Jimmy Kimmel introduced Trump supporters to a DACA family — their reactions were heartless

Many of the conservatives present said they wanted to deport the young mother, straight to her face

Published January 31, 2018 12:52PM (EST)

Jimmy Kimmel (YouTube/Jimmy Kimmel Live)
Jimmy Kimmel (YouTube/Jimmy Kimmel Live)

Tuesday night, Jimmy Kimmel sought to bring conservatives against DACA face to face with DACA recipients. It was a powerful segment that saw one fervent anti-DACA person change sides, at least in the case of the family sitting in front of her.

"The next big thing we have to deal with is DACA," Kimmel said on "Jimmy Kimmel Live," following the State of the Union. This was the same show during which the host interviewed possible Trump mistress Stormy Daniels.

"There's almost 700,000 people called dreamers in the United States," Kimmel reminded viewers. "These are young adults who are brought to this country as children; many of them could face deportation if DACA isn't renewed. The deadline for DACA is March 5."

Kimmel added that a "vast majority" of Americans support DACA, "but all of a sudden it's becoming a polarizing issue; it's become a bargaining chip for this stupid wall he wants to build," he said. "So we found some Americans who are very adamant, they do not support DACA, and I introduced them to a real family whose future relies on it, to see if we could bring people together by bringing them face to face."

The segment was titled "MAGA vs. DACA." Kimmel then briefly interviewed a handful of conservatives of various ethnicities and genders who were all against DACA. Each gave various reasons why DACA should not be renewed: Dreamers are here illegally, period; as adults they should have sought a legal path to citizenship; they should take their "skill sets" to their own countries (countries they've never known); America shouldn't be responsible for their parents' mistakes.

The anti-DACA interviewees then met Esmeralda, who was brought to the U.S. when she was two from Mexico City and is a DACA recipient, along with her young daughter Rose. Kimmel asked her a series of questions, the answers to which dispelled the usual myths about immigrants: Esmeralda has a job, pays taxes, has a Social Security card, is working to become a nurse and contributes to society.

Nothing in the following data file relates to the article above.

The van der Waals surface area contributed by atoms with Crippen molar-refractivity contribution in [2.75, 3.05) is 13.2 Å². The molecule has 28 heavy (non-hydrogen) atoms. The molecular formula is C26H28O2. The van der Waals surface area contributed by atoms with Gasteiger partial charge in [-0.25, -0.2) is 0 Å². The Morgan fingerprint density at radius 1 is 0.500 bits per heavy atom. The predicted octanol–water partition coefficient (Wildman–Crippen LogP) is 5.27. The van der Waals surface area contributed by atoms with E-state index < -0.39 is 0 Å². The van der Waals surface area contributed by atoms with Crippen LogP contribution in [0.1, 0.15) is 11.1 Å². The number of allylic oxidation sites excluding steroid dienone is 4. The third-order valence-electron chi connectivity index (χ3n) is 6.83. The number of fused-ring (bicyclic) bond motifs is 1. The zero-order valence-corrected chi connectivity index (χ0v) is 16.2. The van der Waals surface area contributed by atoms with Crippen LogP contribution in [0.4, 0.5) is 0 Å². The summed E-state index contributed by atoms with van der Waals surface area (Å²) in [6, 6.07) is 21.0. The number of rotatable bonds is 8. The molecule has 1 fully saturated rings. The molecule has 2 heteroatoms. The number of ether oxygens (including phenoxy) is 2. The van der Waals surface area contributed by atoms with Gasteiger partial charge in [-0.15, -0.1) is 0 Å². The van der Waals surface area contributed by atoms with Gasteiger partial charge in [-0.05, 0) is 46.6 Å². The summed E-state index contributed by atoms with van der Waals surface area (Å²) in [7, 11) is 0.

Kimmel then turned the question back to the conservatives: Knowing all this, should Esmeralda be sent back to Mexico? Half of the conservatives in the room eagerly confirmed that they felt she should.

Kimmel then brought in Esmeralda's fiancé, Michael, an American-born conservative, who works at a maximum-security prison and is a soldier in the U.S. military. Kimmel revealed that Michael will be deployed soon, making the tentative status of DACA all the more pressing for their family and daughter Rose.

Did this make any difference, Kimmel wanted to know. It didn't, really. Get an immigration attorney, one person suggested (they have one). Go back to Mexico and apply for a green card. (They've looked into it, it could take up to 10 years, if successful at all).

One woman conservative said, regardless of her anti-DACA stance, "we live in a loving, compassionate, exceptional country." Kimmel disagreed. "I think this country has become cruel," he said. "Where is your compassion?"

This woman eventually admitted that she would make an exception for this particular family. The others didn't falter, which must make one wonder how many people support policies that affect people they never have to interact with. It's certainly easier to back discriminatory, cruel policies that tear families apart without ever having to witness the repercussions.

With the DACA deadline steadily approaching and, as Kimmel says, the debate over it as polarizing as ever, it's vital that conservatives understand the future of DACA isn't just about taking a stand on immigration, it's about 700,000 people who have lived in the U.S. for almost their whole lives, many of whom have American-born children of their own. The consequences here aren't theoretical — they would be tangible for many American families just like Esmeralda's.

See the whole segment below:

By Rachel Leah

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